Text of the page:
Researchers at the famous Massachusetts Institute of Technology (MIT) might have cracked the code on one of hearing’s most mystifying mysteries, and the future design of hearing aids may get an overhaul based on their findings.
The long standing notion that voices are singled out by neural processing has been debunked by an MIT study. Tuning into individual sound levels might actually be handled by a biochemical filter according to this study.
How Background Noise Effects Our Ability to Hear
Only a small portion of the millions of individuals who suffer from hearing loss actually use hearing aids to deal with it.
Though a hearing aid can give a significant boost to one’s ability to hear, people who use a hearing-improvement device have typically still had trouble in environments with a lot of background noise. A person’s ability to single out voices, for example, can be severely reduced in settings like a party or restaurant where there is a constant din of background noise.
If you’re a person who is experiencing hearing loss, you very likely recognize how annoying and stressful it can be to have a one-on-one conversation with somebody in a crowded room.
For decades scientists have been studying hearing loss. Due to those efforts, the way in which sound waves travel throughout the inner ear, and how the ear distinguishes different frequencies of sounds, was thought to be well-understood.
The Tectorial Membrane is Identified
But the tectorial membrane wasn’t discovered by scientists until 2007. You won’t see this microscopic membrane made of a gel-like material in any other parts of the body. What really fascinated scientists was how the membrane supplies mechanical filtering that can decipher and delineate between sounds.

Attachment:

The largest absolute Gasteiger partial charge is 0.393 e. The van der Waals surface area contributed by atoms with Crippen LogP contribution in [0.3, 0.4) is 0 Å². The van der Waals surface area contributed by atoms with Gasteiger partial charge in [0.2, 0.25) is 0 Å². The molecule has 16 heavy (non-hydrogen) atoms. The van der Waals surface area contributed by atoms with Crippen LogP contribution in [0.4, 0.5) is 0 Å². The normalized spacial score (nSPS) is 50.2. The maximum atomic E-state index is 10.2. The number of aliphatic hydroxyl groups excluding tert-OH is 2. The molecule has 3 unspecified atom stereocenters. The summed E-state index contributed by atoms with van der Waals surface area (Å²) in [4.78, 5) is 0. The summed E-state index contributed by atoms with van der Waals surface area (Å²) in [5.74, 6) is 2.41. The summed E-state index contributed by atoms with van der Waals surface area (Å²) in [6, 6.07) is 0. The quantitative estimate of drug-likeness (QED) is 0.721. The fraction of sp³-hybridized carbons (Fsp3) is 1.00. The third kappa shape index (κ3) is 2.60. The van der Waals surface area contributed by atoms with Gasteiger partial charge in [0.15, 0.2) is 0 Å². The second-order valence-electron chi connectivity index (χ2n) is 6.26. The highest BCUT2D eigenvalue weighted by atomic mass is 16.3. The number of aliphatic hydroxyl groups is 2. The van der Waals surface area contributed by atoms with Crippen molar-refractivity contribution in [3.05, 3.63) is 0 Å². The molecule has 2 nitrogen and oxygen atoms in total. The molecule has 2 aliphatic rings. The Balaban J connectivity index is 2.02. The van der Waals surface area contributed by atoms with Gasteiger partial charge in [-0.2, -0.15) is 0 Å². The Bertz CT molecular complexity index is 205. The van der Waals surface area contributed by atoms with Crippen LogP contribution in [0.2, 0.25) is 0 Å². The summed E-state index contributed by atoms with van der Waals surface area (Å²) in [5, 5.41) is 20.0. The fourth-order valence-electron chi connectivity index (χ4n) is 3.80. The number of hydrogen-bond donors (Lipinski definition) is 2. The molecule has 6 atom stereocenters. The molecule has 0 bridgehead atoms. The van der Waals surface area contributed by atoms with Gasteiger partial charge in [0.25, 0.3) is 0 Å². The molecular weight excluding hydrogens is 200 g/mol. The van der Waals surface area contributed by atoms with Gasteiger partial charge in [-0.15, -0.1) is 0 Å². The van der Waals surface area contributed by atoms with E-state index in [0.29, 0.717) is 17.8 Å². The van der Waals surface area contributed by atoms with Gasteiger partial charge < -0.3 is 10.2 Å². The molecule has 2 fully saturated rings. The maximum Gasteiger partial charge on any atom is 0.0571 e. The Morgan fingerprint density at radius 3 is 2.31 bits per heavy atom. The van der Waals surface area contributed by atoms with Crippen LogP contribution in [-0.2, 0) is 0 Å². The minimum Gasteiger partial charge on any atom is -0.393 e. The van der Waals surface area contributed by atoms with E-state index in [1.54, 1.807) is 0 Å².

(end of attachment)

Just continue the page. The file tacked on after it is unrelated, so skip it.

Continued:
When vibration enters the ear, the tiny tectorial membrane controls how water moves in response using small pores as it sits on little hairs in the cochlea. It was noted that the amplification produced by the membrane caused a different reaction to different tones.
The middle frequencies were shown to have strong amplification and the frequencies at the lower and higher ends of the spectrum were less impacted.
It’s that development that leads some to believe MIT’s groundbreaking breakthrough could be the conduit to more effective hearing aids that ultimately allow for better single-voice identification.
The Future of Hearing Aid Design
For years, the general design principles of hearing aids have remained fairly unchanged. A microphone to pick up sound and a loudspeaker to amplify it are the basic components of hearing aids which, besides a few technology tweaks, have remained unchanged. Regrettably, that’s where one of the design’s shortcomings becomes apparent.
Amplifiers, usually, are not able to discern between different frequencies of sounds, which means the ear receives increased levels of all sounds, including background noise. Tectorial membrane research could, according to another MIT scientist, result in new, innovative hearing aid designs which would offer better speech recognition.
The user of these new hearing aids could, theoretically, tune in to an individual voice as the hearing aid would be able to tune specific frequencies. With this concept, the volume of those sounds would be the only sounds boosted to aid in reception.
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